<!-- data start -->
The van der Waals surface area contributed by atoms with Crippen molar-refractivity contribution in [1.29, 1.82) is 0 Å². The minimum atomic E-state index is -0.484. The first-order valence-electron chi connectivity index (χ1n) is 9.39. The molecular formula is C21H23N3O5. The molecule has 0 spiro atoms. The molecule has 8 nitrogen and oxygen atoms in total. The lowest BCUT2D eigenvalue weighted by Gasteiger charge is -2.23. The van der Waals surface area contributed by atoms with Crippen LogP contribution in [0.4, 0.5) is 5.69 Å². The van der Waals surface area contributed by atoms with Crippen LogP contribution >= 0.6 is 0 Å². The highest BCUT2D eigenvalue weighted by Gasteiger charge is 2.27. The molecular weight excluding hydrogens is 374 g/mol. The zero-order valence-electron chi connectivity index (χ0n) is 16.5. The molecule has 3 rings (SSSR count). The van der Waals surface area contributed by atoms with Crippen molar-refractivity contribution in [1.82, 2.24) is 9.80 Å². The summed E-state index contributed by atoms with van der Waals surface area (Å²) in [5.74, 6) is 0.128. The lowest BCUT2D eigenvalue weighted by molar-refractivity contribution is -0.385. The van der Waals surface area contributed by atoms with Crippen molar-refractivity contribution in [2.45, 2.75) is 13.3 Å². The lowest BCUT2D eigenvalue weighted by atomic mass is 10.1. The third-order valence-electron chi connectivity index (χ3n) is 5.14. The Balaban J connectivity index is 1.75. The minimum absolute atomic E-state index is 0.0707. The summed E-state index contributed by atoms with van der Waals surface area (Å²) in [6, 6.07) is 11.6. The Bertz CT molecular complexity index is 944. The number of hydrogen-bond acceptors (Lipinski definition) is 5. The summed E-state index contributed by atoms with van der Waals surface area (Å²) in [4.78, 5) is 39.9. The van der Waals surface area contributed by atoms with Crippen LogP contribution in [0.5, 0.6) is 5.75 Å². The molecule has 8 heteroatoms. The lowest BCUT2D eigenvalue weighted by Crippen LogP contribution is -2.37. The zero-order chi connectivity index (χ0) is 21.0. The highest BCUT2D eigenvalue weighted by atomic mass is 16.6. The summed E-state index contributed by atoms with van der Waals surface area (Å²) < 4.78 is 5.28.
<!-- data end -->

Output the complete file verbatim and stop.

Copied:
The van der Waals surface area contributed by atoms with Crippen molar-refractivity contribution in [1.29, 1.82) is 0 Å². The minimum atomic E-state index is -0.484. The first-order valence-electron chi connectivity index (χ1n) is 9.39. The molecular formula is C21H23N3O5. The molecule has 0 spiro atoms. The molecule has 8 nitrogen and oxygen atoms in total. The lowest BCUT2D eigenvalue weighted by Gasteiger charge is -2.23. The van der Waals surface area contributed by atoms with Crippen LogP contribution in [0.4, 0.5) is 5.69 Å². The van der Waals surface area contributed by atoms with Crippen LogP contribution >= 0.6 is 0 Å². The highest BCUT2D eigenvalue weighted by Gasteiger charge is 2.27. The molecular weight excluding hydrogens is 374 g/mol. The zero-order valence-electron chi connectivity index (χ0n) is 16.5. The molecule has 3 rings (SSSR count). The van der Waals surface area contributed by atoms with Crippen molar-refractivity contribution in [1.82, 2.24) is 9.80 Å². The summed E-state index contributed by atoms with van der Waals surface area (Å²) in [5.74, 6) is 0.128. The lowest BCUT2D eigenvalue weighted by molar-refractivity contribution is -0.385. The van der Waals surface area contributed by atoms with Crippen molar-refractivity contribution in [2.45, 2.75) is 13.3 Å². The lowest BCUT2D eigenvalue weighted by atomic mass is 10.1. The third-order valence-electron chi connectivity index (χ3n) is 5.14. The Balaban J connectivity index is 1.75. The minimum absolute atomic E-state index is 0.0707. The summed E-state index contributed by atoms with van der Waals surface area (Å²) in [6, 6.07) is 11.6. The Bertz CT molecular complexity index is 944. The number of hydrogen-bond acceptors (Lipinski definition) is 5. The summed E-state index contributed by atoms with van der Waals surface area (Å²) in [4.78, 5) is 39.9. The van der Waals surface area contributed by atoms with Crippen LogP contribution in [0.5, 0.6) is 5.75 Å². The molecule has 8 heteroatoms. The lowest BCUT2D eigenvalue weighted by Crippen LogP contribution is -2.37. The zero-order chi connectivity index (χ0) is 21.0. The highest BCUT2D eigenvalue weighted by atomic mass is 16.6. The summed E-state index contributed by atoms with van der Waals surface area (Å²) < 4.78 is 5.28.